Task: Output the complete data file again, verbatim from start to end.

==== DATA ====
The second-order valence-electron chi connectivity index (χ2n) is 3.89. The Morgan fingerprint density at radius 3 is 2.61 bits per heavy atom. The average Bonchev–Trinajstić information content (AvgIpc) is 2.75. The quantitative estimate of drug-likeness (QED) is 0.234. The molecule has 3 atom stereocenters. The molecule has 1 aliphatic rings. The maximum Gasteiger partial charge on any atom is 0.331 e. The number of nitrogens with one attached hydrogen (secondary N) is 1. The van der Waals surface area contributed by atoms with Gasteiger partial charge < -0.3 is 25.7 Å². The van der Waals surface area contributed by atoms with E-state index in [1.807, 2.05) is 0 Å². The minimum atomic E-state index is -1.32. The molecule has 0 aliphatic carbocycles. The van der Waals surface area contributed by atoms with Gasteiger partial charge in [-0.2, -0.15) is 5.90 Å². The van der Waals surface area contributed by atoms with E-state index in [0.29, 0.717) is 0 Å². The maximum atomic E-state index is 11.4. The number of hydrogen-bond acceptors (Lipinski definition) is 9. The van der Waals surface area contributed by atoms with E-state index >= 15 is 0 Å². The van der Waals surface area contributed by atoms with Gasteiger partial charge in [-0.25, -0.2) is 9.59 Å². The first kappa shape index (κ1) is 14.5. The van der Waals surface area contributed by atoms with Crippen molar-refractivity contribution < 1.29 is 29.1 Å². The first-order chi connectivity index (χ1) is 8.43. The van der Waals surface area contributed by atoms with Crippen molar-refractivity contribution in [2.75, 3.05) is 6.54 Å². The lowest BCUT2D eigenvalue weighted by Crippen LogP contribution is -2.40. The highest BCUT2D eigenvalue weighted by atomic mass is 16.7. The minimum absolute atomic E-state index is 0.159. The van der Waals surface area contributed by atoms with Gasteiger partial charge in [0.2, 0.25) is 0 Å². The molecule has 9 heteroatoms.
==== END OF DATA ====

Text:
The second-order valence-electron chi connectivity index (χ2n) is 3.89. The Morgan fingerprint density at radius 3 is 2.61 bits per heavy atom. The average Bonchev–Trinajstić information content (AvgIpc) is 2.75. The quantitative estimate of drug-likeness (QED) is 0.234. The molecule has 3 atom stereocenters. The molecule has 1 aliphatic rings. The maximum Gasteiger partial charge on any atom is 0.331 e. The number of nitrogens with one attached hydrogen (secondary N) is 1. The van der Waals surface area contributed by atoms with Gasteiger partial charge < -0.3 is 25.7 Å². The van der Waals surface area contributed by atoms with E-state index in [1.807, 2.05) is 0 Å². The minimum atomic E-state index is -1.32. The molecule has 0 aliphatic carbocycles. The van der Waals surface area contributed by atoms with Gasteiger partial charge in [-0.2, -0.15) is 5.90 Å². The van der Waals surface area contributed by atoms with E-state index in [0.29, 0.717) is 0 Å². The maximum atomic E-state index is 11.4. The number of hydrogen-bond acceptors (Lipinski definition) is 9. The van der Waals surface area contributed by atoms with E-state index >= 15 is 0 Å². The van der Waals surface area contributed by atoms with Gasteiger partial charge in [-0.25, -0.2) is 9.59 Å². The first kappa shape index (κ1) is 14.5. The van der Waals surface area contributed by atoms with Crippen molar-refractivity contribution < 1.29 is 29.1 Å². The first-order chi connectivity index (χ1) is 8.43. The van der Waals surface area contributed by atoms with Crippen molar-refractivity contribution in [2.75, 3.05) is 6.54 Å². The lowest BCUT2D eigenvalue weighted by Crippen LogP contribution is -2.40. The highest BCUT2D eigenvalue weighted by atomic mass is 16.7. The minimum absolute atomic E-state index is 0.159. The van der Waals surface area contributed by atoms with Gasteiger partial charge in [0.2, 0.25) is 0 Å². The molecule has 9 heteroatoms.